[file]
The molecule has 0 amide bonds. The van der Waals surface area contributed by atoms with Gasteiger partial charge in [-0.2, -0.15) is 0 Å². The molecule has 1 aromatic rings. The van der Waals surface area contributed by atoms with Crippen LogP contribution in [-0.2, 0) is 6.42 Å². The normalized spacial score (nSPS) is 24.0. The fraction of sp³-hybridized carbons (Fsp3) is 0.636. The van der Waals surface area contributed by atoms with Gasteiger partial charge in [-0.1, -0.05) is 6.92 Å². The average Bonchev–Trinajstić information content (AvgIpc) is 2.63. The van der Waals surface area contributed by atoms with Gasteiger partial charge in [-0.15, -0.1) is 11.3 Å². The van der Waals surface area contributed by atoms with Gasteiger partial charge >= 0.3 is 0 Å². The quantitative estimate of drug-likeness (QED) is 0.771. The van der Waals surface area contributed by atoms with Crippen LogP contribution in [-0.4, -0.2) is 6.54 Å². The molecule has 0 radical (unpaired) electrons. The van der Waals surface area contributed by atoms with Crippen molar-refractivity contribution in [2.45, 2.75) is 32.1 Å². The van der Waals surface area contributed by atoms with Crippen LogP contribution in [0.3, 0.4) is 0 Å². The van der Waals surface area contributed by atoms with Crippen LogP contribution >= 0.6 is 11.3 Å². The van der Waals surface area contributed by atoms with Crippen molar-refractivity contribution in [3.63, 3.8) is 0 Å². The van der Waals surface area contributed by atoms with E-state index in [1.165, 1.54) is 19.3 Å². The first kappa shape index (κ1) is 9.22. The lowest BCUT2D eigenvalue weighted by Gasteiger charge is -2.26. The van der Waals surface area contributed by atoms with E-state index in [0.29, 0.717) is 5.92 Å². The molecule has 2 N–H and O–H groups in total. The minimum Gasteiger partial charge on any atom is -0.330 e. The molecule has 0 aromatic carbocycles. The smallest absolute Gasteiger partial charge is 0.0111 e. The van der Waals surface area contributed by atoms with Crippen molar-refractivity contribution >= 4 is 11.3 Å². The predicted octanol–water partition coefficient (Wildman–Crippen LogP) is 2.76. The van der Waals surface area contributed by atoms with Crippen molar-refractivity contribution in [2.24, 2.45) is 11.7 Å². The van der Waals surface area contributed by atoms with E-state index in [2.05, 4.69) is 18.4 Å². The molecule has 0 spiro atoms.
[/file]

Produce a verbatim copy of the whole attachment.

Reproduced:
The molecule has 0 amide bonds. The van der Waals surface area contributed by atoms with Gasteiger partial charge in [-0.2, -0.15) is 0 Å². The molecule has 1 aromatic rings. The van der Waals surface area contributed by atoms with Crippen LogP contribution in [-0.2, 0) is 6.42 Å². The normalized spacial score (nSPS) is 24.0. The fraction of sp³-hybridized carbons (Fsp3) is 0.636. The van der Waals surface area contributed by atoms with Gasteiger partial charge in [-0.1, -0.05) is 6.92 Å². The average Bonchev–Trinajstić information content (AvgIpc) is 2.63. The van der Waals surface area contributed by atoms with Gasteiger partial charge in [-0.15, -0.1) is 11.3 Å². The van der Waals surface area contributed by atoms with Gasteiger partial charge >= 0.3 is 0 Å². The quantitative estimate of drug-likeness (QED) is 0.771. The van der Waals surface area contributed by atoms with Crippen LogP contribution in [-0.4, -0.2) is 6.54 Å². The molecule has 0 radical (unpaired) electrons. The van der Waals surface area contributed by atoms with Crippen molar-refractivity contribution in [2.45, 2.75) is 32.1 Å². The van der Waals surface area contributed by atoms with Crippen LogP contribution in [0.3, 0.4) is 0 Å². The van der Waals surface area contributed by atoms with Crippen LogP contribution >= 0.6 is 11.3 Å². The van der Waals surface area contributed by atoms with Crippen molar-refractivity contribution in [3.63, 3.8) is 0 Å². The van der Waals surface area contributed by atoms with E-state index in [1.165, 1.54) is 19.3 Å². The first kappa shape index (κ1) is 9.22. The lowest BCUT2D eigenvalue weighted by Gasteiger charge is -2.26. The van der Waals surface area contributed by atoms with E-state index in [0.29, 0.717) is 5.92 Å². The molecule has 2 N–H and O–H groups in total. The minimum Gasteiger partial charge on any atom is -0.330 e. The molecule has 0 aromatic carbocycles. The smallest absolute Gasteiger partial charge is 0.0111 e. The van der Waals surface area contributed by atoms with Crippen molar-refractivity contribution >= 4 is 11.3 Å². The predicted octanol–water partition coefficient (Wildman–Crippen LogP) is 2.76. The van der Waals surface area contributed by atoms with Crippen molar-refractivity contribution in [2.24, 2.45) is 11.7 Å². The van der Waals surface area contributed by atoms with E-state index in [2.05, 4.69) is 18.4 Å². The molecule has 0 spiro atoms.